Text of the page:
Google’s Top 3 Tech Trends For 2015, And What They Mean For Marketers

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Google’s Top 3 Tech Trends For 2015, And What They Mean For Marketers

Google released a list of the top 3 tech trends marketers should watch in 2015, which are predictions based on information about consumer intentions gather by analyzing search data.

Here are the top 3 tech trends Google found, and what they mean for your business in 2015.

The Emergence of “Connected Life Platforms”

Connected life platforms is a phrase Google has coined for devices that represent “Internet of things”, which also connect to each other.

You know how you can control your Nest thermostat with your Pebble smartwatch? Google sees more of this type of thing going on in 2015, and it has the data to back it up:

  • Searches related to the Internet of Things grew 2.5x this past year.
  • Searches for wearable tech grew 3x this past year.
  • Searches for smart lightbulbs are up 36% from last year.
  • 4.9 billions connected things will be in use globally in 2015, up 30% from 2014.

Takeaways for marketers:
All of these connected devices will create more data, which Google suggests using to create better experiences. You can also use data-driven insights to step up your customer service.

Mobile Is The Hub Of It All

Smartphones are the hub for all connected devices, which means they are capable of using data about you to create more personalized experiences.

Google describes this phenomenon as “The Internet of Me”, and documents the extent to which mobile has grown in the past year:

  • 1.3 billion smartphones have shipped globally in 2014
  • 151 minutes per day are pent on smartphones, more than is spent on TV or laptops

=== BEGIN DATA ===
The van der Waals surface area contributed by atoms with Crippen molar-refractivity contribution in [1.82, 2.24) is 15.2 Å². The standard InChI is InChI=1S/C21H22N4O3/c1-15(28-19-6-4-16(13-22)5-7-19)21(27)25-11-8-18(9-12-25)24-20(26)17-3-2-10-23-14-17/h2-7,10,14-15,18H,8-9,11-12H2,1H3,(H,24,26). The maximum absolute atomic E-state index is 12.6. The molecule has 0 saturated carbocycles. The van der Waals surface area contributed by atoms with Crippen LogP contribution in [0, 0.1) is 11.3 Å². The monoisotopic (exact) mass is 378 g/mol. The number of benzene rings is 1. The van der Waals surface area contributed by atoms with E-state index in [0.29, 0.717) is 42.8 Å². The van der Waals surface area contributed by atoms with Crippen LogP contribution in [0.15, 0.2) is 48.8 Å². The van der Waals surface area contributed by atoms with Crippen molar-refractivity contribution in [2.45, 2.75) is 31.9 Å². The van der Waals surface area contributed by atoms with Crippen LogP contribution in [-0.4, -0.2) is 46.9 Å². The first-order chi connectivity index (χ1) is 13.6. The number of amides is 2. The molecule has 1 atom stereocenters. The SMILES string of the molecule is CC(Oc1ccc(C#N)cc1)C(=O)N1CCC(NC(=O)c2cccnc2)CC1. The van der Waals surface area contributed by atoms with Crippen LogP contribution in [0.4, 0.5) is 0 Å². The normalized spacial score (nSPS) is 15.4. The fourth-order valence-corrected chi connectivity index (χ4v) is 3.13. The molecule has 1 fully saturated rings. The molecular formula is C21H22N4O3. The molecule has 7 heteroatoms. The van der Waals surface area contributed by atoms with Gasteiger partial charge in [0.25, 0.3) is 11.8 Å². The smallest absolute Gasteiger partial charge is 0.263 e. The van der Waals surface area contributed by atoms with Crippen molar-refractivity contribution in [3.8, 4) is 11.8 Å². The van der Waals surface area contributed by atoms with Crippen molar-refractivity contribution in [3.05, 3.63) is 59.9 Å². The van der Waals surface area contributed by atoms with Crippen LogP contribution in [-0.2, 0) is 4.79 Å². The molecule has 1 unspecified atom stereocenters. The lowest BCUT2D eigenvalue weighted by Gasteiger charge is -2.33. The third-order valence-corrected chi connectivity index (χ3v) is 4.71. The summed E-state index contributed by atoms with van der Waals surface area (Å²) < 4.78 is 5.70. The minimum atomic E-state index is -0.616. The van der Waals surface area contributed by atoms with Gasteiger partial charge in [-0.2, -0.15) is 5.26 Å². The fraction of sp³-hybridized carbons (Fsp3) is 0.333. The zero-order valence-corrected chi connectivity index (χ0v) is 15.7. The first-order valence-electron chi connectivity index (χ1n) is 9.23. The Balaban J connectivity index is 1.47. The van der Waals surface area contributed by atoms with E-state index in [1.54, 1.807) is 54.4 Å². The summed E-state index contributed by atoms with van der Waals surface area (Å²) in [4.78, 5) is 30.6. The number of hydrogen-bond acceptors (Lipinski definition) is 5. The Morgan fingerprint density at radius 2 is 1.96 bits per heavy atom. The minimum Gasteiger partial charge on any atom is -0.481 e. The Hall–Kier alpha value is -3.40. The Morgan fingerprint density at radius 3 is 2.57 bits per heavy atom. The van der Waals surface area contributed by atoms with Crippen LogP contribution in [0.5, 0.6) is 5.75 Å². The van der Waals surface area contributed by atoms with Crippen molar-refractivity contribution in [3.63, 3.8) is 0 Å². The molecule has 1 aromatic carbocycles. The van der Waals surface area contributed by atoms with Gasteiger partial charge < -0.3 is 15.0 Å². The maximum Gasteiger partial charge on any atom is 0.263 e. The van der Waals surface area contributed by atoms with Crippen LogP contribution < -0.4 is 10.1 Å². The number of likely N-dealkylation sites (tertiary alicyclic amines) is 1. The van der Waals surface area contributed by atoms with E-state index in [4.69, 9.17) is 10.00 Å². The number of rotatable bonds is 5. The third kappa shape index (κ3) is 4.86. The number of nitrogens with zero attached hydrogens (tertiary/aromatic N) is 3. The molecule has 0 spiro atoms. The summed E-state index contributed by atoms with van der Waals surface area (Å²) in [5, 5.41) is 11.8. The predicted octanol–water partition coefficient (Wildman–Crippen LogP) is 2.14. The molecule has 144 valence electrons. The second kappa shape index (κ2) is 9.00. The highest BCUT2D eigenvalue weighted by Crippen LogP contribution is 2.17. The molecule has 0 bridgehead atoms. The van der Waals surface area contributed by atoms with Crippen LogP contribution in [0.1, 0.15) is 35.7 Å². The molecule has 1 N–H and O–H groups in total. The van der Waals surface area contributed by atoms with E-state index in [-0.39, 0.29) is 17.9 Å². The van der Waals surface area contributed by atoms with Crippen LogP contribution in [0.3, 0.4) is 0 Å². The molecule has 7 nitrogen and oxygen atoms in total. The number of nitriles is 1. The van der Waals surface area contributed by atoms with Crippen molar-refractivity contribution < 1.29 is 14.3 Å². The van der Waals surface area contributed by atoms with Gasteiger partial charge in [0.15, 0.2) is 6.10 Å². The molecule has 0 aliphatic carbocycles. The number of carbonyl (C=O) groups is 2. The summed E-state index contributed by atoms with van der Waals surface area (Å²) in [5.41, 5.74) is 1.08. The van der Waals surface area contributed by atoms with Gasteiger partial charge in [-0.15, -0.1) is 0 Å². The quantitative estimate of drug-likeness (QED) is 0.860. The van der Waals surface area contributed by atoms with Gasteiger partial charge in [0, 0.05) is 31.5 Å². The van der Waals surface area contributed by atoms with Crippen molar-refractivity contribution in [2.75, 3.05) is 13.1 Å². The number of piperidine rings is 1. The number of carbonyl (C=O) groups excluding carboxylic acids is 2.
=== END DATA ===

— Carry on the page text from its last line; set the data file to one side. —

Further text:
• Roughly 1 in 5 searches on Google are related to location
  • Searches for “nearby” have grown 5x since 2011

Takeaways for marketers:
Not telling us anything we don’t already know, Google emphasizes that consumers should have a great experience with your brand on their smartphone. Use context to make it even better, with content about location, ads with local inventory, and one-click ordering.

Life Gets Faster With Increased Access To Information

We now have access to information, entertainment, and services whenever we want them. Quick moments of decision making will happen constantly as the world becomes more connected.

Google provides the following data:

  • Drones are becoming a true consumer electronic.
  • Searches for drones grew 2.6x this past year.
  • Searches for “same day delivery” grew 2x this past February compared to February 2010.
  • The Google app gets 30x as many action queries by voice as by typing.

Takeaways for marketers:
Consumers expect to get what they want when they want it. Think about how you can improve your business to meet that expectation, maybe 24/7 customer support or on-demand delivery?

You can view Google’s full infographic with even more data right here.

Matt Southern
Matt Southern has been the lead news writer at Search Engine Journal since 2013. His passion for helping people in all aspects of online marketing... Read Full Bio
Matt Southern
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  • Norm

    I have seen “near me” in my clients search phrases reports, but not very often. However I have also observed that in the last year or two, Google has stopped requiring you to include a location in your search phrase in order to display local search results.

    Google is increasing the number of phrases it understands are location based, such as dentists and accountants. I think the trend is searchers will realize they do not have to include “nearby” or a location in their search phrase to get local results.

    And since Google is showing local results without these terms in many categories, I wonder what their criteria is to know if a search is location based. Are they saying 1 in 5 include nearby or a location name? I suppose if the person does not include those but clicks on a local listing, you can assume it is location based, but what if they click on an organic listing?

    I like your take away though. I am thinking about changing up the ad copy for location based searches, especially for phrases like “near me” where obviously location is a driving factor in their shopping process.

  • Roman Prokopchuk

    Mobile will just continue to blow up in U.S. markets and international at a greater rate.

  • Maureen McCabe

    Mobile is overrated. If you’re talking B2B small business (<99 employees) or medium (100-999), the numbers are dramatically different. I'm not a SEO person just a marketing consultant in Toronto who's got access to all of my clients GA stats.

    And I just did a quick peak at my GA: 85.1% traffic desktop/laptop past 12 months. Ditto for 7 "B2B" clients with similar numbers.